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A growing awareness is emerging among massage therapists and other healthcare workers that traumatic experiences are widespread. It is very common for people who have been traumatized to develop medical and psychological symptoms associated with their experience. People that experience or witness life-threatening events such as military combat, natural disasters, terrorist incidents, serious accidents or violent personal assaults often re-live these experiences over and over again. This can occur through:
- Difficulty sleeping
- Feelings of detachment or estrangement
- Development of physical pain from the mental/emotional impact of the event
One’s life is usually significantly affected and impaired when post-traumatic symptoms are chronic and severe.
Known as Post Traumatic Stress Disorder, or PTSD, the stress caused by trauma has a neurobiological basis that can disrupt and alter brain chemistry, influencing one’s behavior, feelings and thought processes significantly. An estimated 70 percent of adults in the U.S. have experienced a traumatic event. Of these individuals, about 8 percent of men and 20 percent of women go on to develop PTSD following a traumatic event. Roughly 30 percent of these individuals develop a chronic manifestation that persists throughout their lifetimes. Without any treatment for this disorder, many people may continue to have PTSD symptoms even decades after the traumatic event.
The PTSD Alliance, a multidisciplinary group of professionals and advocacy organizations, state that three categories or “clusters” of symptoms are associated with PTSD. They are:
- Re-living the event through recurring nightmares or other intrusive images that occur at any time. Extreme emotional or physical reactions such as chills, heart palpitations or panic when faced with the memory of the event. One or more of these symptoms must be present for diagnosis.
- Avoiding reminders of the event including places, people, thoughts or other activities associated with the trauma. Feelings of emotional detachment, withdrawal from friends and family, and loss of interest in everyday activities. Three or more of these symptoms must be present for diagnosis.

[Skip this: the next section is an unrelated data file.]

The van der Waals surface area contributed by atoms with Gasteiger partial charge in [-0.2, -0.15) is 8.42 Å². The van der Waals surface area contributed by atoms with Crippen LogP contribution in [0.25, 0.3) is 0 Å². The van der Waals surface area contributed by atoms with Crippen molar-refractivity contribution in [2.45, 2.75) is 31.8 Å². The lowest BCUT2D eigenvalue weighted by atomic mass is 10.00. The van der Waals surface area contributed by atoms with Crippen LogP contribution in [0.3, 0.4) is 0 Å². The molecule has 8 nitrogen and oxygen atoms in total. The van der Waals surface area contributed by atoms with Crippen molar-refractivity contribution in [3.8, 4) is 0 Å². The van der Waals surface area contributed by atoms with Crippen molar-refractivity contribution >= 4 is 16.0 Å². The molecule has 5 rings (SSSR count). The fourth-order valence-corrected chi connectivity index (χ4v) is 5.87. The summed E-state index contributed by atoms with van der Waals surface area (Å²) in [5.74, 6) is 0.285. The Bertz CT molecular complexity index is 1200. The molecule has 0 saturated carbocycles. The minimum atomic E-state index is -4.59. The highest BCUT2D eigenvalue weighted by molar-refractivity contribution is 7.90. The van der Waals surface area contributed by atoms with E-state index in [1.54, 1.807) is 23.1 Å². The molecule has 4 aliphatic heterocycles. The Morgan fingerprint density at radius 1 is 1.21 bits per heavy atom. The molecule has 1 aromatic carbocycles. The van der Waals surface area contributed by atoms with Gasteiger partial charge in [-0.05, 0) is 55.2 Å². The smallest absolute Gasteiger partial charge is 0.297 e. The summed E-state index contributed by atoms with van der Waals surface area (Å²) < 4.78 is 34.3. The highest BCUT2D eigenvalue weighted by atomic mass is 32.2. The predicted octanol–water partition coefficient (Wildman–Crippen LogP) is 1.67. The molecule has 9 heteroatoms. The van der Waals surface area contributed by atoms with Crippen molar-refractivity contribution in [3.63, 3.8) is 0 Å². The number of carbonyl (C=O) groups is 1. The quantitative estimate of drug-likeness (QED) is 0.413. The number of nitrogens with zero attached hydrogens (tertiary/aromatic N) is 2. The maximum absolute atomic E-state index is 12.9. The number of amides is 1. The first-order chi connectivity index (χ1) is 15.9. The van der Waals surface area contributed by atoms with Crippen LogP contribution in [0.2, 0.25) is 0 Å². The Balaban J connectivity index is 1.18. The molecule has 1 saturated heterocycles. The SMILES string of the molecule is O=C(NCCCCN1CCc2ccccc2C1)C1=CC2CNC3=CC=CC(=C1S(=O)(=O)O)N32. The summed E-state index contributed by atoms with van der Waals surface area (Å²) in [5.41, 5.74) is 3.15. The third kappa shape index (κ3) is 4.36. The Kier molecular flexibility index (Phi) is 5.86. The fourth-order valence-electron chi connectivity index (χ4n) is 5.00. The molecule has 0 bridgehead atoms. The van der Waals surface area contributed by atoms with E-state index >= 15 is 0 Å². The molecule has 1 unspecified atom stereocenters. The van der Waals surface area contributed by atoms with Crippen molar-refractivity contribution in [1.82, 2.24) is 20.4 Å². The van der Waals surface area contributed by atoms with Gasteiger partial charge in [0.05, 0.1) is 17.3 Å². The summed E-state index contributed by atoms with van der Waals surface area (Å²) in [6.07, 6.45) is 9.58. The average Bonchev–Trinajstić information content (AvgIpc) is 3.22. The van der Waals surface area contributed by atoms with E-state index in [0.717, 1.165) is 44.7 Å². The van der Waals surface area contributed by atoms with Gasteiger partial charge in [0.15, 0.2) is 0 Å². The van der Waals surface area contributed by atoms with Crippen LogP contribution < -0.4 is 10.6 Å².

- Being on guard or hyper-aroused at all times, including feeling irritable or sudden anger, having difficulty sleeping or lack of concentration, being overly alert or easily startled. Two or more of these symptoms must be present for diagnosis.
A diagnosis of PTSD, according to the Alliance, may be considered if:
- A specific number of symptoms from each of three clusters have lasted for one month or longer
- The symptoms cause severe problems or distress in personal life, at work or, in general, affect daily life.
Massage therapists and other bodyworkers are in the position to recognize physical symptoms and emotional issues affecting one’s basic needs in those with PTSD. Frequent physical complaints include chronic pain, fatigue, stomach pains, respiratory problems, headaches, muscle cramps, muscle aches or low back pain. Further indicators of PTSD include emotional absence and/or unresponsiveness, depression, exaggerated startle responses or extreme ticklishness, numbness or hypersensitivity to touch over parts or all of the body, migrating symptoms of physical pain, disassociation from self, actions or parts of the body, irritability and/or outbursts of anger or crying. In “Transforming the Pain: A Workbook on Vicarious Traumatization”, Saakvitne and Pearlman state that five basic human needs are undermined by the traumatic experience:
- The need to be safe.
- The need to trust.
- The need to feel some control over one’s life.
- The need to feel of value.
- The need to feel close to others.
Massage therapy and other forms of bodywork can offer a profound sense of peace to those who are present in their bodies enough to let go, relax and receive. However, for those who have been traumatized, the intimacy inherent in a massage treatment may increase their sense of fear and/or trigger painful memories. Certain kinds of touch, even gentle and caring touch, can have unpleasant associations for the client, particularly if they are survivors of sexual or physical abuse. In these cases, clients may not even be able to feel certain parts of their body or be able to give feedback as to how they are feeling physically or emotionally. Those who have suffered traumatic accidents may have feelings associated with the event locked into the musculature along with the messages of physical pain.
Treatment considerations for those with PTSD involve obtaining and evaluating the information about the traumatic event specifically and how the symptoms may be manifesting in the client. The massage therapist must take into account and work with any scope of practice regulations that could influence this evaluation. In all instances, but especially with those with PTSD, establishing a sense of trust as the basis of the therapeutic relationship is paramount. A commitment between therapist and client to work together toward the client’s wellness by creating a caring and safe environment for healing as well as developing a treatment plan that is mutually agreed upon are essential components for any therapeutic relationship. For people with PTSD, communication about these components, along with a well-defined and predictable massage routine, increase the effectiveness of treatment and reduce the potential for conflict and inadvertent re-traumatization by the therapist.